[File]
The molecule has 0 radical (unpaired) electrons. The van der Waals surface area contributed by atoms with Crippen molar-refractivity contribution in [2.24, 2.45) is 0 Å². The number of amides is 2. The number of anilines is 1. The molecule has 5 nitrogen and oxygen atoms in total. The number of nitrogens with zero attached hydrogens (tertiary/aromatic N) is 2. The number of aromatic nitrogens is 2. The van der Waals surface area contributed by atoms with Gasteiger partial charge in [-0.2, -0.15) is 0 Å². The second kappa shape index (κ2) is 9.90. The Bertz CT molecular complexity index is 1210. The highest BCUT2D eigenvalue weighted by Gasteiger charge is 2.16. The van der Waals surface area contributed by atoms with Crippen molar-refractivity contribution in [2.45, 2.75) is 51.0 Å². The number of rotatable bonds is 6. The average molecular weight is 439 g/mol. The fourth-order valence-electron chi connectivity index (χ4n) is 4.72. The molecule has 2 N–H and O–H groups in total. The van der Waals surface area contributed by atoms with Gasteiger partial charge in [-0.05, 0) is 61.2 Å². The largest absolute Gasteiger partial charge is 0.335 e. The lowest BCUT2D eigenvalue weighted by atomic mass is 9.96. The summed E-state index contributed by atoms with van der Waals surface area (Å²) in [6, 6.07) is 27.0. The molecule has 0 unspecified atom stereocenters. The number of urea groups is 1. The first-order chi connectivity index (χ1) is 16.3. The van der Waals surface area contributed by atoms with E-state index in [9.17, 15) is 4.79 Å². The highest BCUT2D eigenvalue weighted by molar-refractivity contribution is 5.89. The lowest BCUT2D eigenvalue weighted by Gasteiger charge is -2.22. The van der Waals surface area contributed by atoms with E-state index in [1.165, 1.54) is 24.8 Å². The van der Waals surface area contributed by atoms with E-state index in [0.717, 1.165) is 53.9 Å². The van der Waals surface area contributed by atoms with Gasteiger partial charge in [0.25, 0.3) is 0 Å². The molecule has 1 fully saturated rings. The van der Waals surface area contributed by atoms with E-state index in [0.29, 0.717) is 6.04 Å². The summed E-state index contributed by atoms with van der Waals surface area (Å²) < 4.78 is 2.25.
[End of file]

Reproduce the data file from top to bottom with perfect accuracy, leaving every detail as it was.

The molecule has 0 radical (unpaired) electrons. The van der Waals surface area contributed by atoms with Crippen molar-refractivity contribution in [2.24, 2.45) is 0 Å². The number of amides is 2. The number of anilines is 1. The molecule has 5 nitrogen and oxygen atoms in total. The number of nitrogens with zero attached hydrogens (tertiary/aromatic N) is 2. The number of aromatic nitrogens is 2. The van der Waals surface area contributed by atoms with Gasteiger partial charge in [-0.2, -0.15) is 0 Å². The second kappa shape index (κ2) is 9.90. The Bertz CT molecular complexity index is 1210. The highest BCUT2D eigenvalue weighted by Gasteiger charge is 2.16. The van der Waals surface area contributed by atoms with Crippen molar-refractivity contribution in [2.45, 2.75) is 51.0 Å². The number of rotatable bonds is 6. The average molecular weight is 439 g/mol. The fourth-order valence-electron chi connectivity index (χ4n) is 4.72. The molecule has 2 N–H and O–H groups in total. The van der Waals surface area contributed by atoms with Gasteiger partial charge in [-0.05, 0) is 61.2 Å². The largest absolute Gasteiger partial charge is 0.335 e. The lowest BCUT2D eigenvalue weighted by atomic mass is 9.96. The summed E-state index contributed by atoms with van der Waals surface area (Å²) in [6, 6.07) is 27.0. The molecule has 0 unspecified atom stereocenters. The number of urea groups is 1. The first-order chi connectivity index (χ1) is 16.3. The van der Waals surface area contributed by atoms with E-state index in [9.17, 15) is 4.79 Å². The highest BCUT2D eigenvalue weighted by molar-refractivity contribution is 5.89. The lowest BCUT2D eigenvalue weighted by Gasteiger charge is -2.22. The van der Waals surface area contributed by atoms with E-state index in [1.165, 1.54) is 24.8 Å². The van der Waals surface area contributed by atoms with E-state index in [0.717, 1.165) is 53.9 Å². The van der Waals surface area contributed by atoms with Gasteiger partial charge in [0.25, 0.3) is 0 Å². The molecule has 1 fully saturated rings. The van der Waals surface area contributed by atoms with E-state index in [0.29, 0.717) is 6.04 Å². The summed E-state index contributed by atoms with van der Waals surface area (Å²) < 4.78 is 2.25.